The Obama administration and 13 states sparred yesterday over whether a federal judge should expand his order halting U.S. EPA and the Army’s controversial water rule nationwide.
North Dakota and a dozen states are asking U.S. District Court Judge Ralph Erickson for the District of North Dakota to apply to all states his ruling last week blocking the administration’s Waters of the U.S. regulations (Greenwire, Aug. 28).
EPA contends that the injunction, which prevents the rule from taking effect while the lawsuits play out, applies only to the 13 states in that case.
After EPA issued its interpretation of his decision, Erickson swiftly asked for both sides to submit briefs on whether his injunction should apply nationally.
The states — Alaska, Arizona, Arkansas, Colorado, Idaho, Missouri, Montana, Nebraska, Nevada, North Dakota, South Dakota, Wyoming and New Mexico — sought to turn EPA’s words against the agency in pressing for a broad ruling.
EPA, they wrote, has "repeatedly asserted the uniform applicability, consistency, and predictability were the driving forces in the need for and development of the Rule." After the ruling last week, EPA and the Army Corps of Engineers were "quick to abandon their uniform applicability concerns in favor of seeking to limit the scope of this Court’s ruling," the states wrote.
They added that Erickson should reject the administration’s "litigation tactic."
EPA countered that a nationwide injunction is not warranted for several reasons.
First, the agency noted that more than one other district court denied granting injunctions in challenges to the rule, including in one case involving 11 other states.
EPA further noted that seven states — Connecticut, Hawaii, Massachusetts, New York, Oregon, Vermont and Washington — and the District of Columbia have indicated they will intervene in support of the rule in other litigation pending before the 6th U.S. Circuit Court of Appeals in Cincinnati.
"The Court’s preliminary injunction is based on and addresses harms alleged to affect only Plaintiff States," the administration wrote. "[A]n award of preliminary injunctive relief that sweeps in parties not before this Court is neither necessary or appropriate."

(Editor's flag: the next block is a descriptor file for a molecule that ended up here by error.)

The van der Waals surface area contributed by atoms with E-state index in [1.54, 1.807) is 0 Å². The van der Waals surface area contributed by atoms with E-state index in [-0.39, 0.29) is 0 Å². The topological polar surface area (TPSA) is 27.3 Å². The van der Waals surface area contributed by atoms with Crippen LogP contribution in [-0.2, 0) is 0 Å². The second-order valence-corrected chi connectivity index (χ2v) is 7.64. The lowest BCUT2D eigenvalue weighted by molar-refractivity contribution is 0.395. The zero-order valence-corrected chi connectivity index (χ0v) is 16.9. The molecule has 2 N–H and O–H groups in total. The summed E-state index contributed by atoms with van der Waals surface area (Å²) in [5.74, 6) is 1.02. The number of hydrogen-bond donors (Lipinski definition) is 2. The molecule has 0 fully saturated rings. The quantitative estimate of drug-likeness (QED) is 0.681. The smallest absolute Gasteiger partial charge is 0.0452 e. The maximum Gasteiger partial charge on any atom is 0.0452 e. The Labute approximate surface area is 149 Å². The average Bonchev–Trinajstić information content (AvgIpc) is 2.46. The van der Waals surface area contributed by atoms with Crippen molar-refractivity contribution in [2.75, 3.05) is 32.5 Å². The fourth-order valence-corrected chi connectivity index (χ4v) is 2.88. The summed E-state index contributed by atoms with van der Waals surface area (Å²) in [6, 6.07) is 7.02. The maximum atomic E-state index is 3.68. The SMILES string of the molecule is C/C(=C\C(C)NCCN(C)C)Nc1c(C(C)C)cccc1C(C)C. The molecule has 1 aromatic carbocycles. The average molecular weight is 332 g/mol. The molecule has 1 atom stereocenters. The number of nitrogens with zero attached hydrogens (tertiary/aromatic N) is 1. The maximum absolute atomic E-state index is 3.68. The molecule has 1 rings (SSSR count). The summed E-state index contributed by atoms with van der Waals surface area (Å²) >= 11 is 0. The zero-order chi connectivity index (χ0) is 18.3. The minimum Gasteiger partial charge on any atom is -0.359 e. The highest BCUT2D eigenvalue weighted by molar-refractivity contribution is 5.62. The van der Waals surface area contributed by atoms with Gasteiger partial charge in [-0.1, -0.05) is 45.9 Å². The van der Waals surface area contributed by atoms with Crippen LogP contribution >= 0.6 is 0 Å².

There is some precedent for EPA and the Army Corps applying different water regulations to different states. In 1993, the 4th U.S. Circuit Court of Appeals, which covers Maryland, Virginia, North Carolina, South Carolina and West Virginia, threw out regulations stemming from the "migratory bird rule."
The Supreme Court completely invalidated those rules in 2001, but until then, the agencies applied different standards to those states than others.
Separately, a number of industry groups and states have urged the administration to hold off on implementing the new rule to allow better staff training and time for judicial review (Greenwire, July 31).
Erickson, a Republican appointee, could issue his ruling on the issue anytime.
The North Dakota case is only one of several pending challenges to the Waters of the U.S. rule, which defines which wetlands, marshes and bogs qualify for federal protections under the Clean Water Act.
A dozen lawsuits, including the North Dakota case, were filed in federal district courts, and others were filed in eight federal appeals courts across the country. Those eight have been consolidated at the 6th Circuit, and EPA is pressing for the district court cases to be consolidated and moved to the district court in Washington, D.C. A judicial panel on multidistrict litigation will consider that issue at an Oct. 1 hearing in New York City.
Click here for the states’ brief.
Click here for the Obama administration’s brief.
Reporter Annie Snider contributed.